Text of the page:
Self-Practice: Practicing and *Not* Practicing

lotusfoot

This post is part of a (mostly) weekly series about the realities, the challenges and the joys of self practice. For more posts in this series, click here

This week I’ve found myself lazing on my mat – practicing but not actually practicing – as I find when I realize I’ve been sitting there not paying attention to my breath or sensation; completely checked out and wondering how much time has gone by since I was last here.

We can use anything to check out – even these tools that are built to help us be present – engaged with this body, this moment. I even think this checking out is not all bad, in moderation, when I can be aware that I’m doing it. Choosing, for example, to just look out the window, not thinking about much of anything at all. In this case it’s been more unconscious, a shift that I don’t notice until I blink with a sudden awareness that I’ve lost time. Usually, this is an indication that I’m tired, or overstimulated, both of which are true this week.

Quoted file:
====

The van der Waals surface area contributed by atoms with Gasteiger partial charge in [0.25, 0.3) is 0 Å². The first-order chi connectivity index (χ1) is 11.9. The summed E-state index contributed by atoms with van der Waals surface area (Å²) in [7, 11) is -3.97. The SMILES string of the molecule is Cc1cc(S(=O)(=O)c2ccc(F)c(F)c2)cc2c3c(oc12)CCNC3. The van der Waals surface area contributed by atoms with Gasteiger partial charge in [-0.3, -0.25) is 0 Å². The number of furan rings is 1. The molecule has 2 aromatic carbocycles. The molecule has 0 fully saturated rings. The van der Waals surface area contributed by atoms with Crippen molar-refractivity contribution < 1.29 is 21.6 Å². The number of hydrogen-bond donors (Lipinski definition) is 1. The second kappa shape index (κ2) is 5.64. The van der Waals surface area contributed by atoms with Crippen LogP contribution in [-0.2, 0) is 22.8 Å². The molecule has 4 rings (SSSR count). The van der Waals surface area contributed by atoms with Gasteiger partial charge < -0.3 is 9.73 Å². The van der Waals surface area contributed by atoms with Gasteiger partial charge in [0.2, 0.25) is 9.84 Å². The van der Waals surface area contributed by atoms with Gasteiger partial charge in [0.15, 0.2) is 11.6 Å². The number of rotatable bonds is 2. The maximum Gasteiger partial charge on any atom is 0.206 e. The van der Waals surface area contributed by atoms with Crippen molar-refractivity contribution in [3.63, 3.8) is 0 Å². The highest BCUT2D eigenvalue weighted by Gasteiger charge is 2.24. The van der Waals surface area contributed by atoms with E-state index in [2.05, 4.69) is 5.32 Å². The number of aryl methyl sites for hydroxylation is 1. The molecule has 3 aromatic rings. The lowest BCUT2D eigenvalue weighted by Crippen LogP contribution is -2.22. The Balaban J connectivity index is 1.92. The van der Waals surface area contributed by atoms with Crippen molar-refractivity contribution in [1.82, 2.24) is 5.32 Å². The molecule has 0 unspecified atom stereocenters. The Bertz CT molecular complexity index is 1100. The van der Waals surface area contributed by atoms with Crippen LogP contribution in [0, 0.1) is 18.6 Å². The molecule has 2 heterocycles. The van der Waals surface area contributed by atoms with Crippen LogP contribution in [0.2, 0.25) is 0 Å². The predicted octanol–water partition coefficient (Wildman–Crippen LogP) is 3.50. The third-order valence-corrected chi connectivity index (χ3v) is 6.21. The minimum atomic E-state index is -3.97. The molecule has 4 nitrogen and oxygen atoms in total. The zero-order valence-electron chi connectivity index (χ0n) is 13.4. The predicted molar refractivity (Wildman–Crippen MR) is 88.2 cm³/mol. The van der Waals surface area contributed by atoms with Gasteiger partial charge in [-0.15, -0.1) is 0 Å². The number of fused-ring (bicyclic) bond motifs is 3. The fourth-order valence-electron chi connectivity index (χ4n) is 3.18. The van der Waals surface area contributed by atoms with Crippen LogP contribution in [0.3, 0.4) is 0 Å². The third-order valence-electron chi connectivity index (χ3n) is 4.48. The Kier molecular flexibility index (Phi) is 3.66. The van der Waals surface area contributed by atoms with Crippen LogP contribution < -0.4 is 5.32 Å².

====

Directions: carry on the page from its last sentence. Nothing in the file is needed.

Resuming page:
This morning though, I found the fog clearing, some energy returning and a long, slow, mostly attentive practice ensued. Long enough to wind my way safely here into padmasana/lotus at the end – a pose that takes a whole lot of preparation and careful attention for my body to even consider it. Long enough to move slowly through everything my body called for, structure and details and ranges of motion – opening and play. My final rest in savasana – which has also not come easily lately – was lovely; attentive rest without so much struggle. Ah. Enjoying the after effects.

Have you experienced this phenomenon of checking out during your yoga or meditation practice? What’s it like to come back home? How does it feel different when you’re attentive to the process?

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